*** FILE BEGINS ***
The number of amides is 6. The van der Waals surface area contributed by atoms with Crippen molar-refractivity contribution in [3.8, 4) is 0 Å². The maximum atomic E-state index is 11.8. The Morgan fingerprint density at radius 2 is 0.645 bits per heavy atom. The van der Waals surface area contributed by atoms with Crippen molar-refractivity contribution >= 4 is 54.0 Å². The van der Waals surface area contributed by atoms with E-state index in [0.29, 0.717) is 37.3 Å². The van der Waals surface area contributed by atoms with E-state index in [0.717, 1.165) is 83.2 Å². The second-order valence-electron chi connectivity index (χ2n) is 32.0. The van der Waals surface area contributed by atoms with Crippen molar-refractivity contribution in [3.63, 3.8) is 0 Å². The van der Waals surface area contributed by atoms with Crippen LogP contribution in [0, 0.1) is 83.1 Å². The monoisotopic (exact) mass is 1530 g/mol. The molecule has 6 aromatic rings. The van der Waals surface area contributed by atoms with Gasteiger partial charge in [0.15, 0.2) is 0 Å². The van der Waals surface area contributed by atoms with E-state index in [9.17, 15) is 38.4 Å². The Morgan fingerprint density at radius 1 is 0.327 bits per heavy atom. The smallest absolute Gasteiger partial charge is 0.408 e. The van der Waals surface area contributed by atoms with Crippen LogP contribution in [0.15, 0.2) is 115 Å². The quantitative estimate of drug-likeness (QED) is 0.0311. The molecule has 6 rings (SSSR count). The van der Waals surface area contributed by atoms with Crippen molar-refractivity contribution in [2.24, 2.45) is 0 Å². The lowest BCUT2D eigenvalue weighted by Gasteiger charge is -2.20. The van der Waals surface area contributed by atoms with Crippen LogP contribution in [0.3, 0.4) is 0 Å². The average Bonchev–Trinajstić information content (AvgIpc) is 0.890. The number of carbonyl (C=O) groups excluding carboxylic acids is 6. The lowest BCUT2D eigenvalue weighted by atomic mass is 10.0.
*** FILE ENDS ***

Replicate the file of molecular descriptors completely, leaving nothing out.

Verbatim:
The number of amides is 6. The van der Waals surface area contributed by atoms with Crippen molar-refractivity contribution in [3.8, 4) is 0 Å². The maximum atomic E-state index is 11.8. The Morgan fingerprint density at radius 2 is 0.645 bits per heavy atom. The van der Waals surface area contributed by atoms with Crippen molar-refractivity contribution >= 4 is 54.0 Å². The van der Waals surface area contributed by atoms with E-state index in [0.29, 0.717) is 37.3 Å². The van der Waals surface area contributed by atoms with E-state index in [0.717, 1.165) is 83.2 Å². The second-order valence-electron chi connectivity index (χ2n) is 32.0. The van der Waals surface area contributed by atoms with Crippen molar-refractivity contribution in [3.63, 3.8) is 0 Å². The van der Waals surface area contributed by atoms with Crippen LogP contribution in [0, 0.1) is 83.1 Å². The monoisotopic (exact) mass is 1530 g/mol. The molecule has 6 aromatic rings. The van der Waals surface area contributed by atoms with Gasteiger partial charge in [0.15, 0.2) is 0 Å². The van der Waals surface area contributed by atoms with E-state index in [9.17, 15) is 38.4 Å². The Morgan fingerprint density at radius 1 is 0.327 bits per heavy atom. The smallest absolute Gasteiger partial charge is 0.408 e. The van der Waals surface area contributed by atoms with Crippen LogP contribution in [0.15, 0.2) is 115 Å². The quantitative estimate of drug-likeness (QED) is 0.0311. The molecule has 6 rings (SSSR count). The van der Waals surface area contributed by atoms with Crippen molar-refractivity contribution in [2.24, 2.45) is 0 Å². The lowest BCUT2D eigenvalue weighted by Gasteiger charge is -2.20. The van der Waals surface area contributed by atoms with Crippen LogP contribution in [0.3, 0.4) is 0 Å². The average Bonchev–Trinajstić information content (AvgIpc) is 0.890. The number of carbonyl (C=O) groups excluding carboxylic acids is 6. The lowest BCUT2D eigenvalue weighted by atomic mass is 10.0.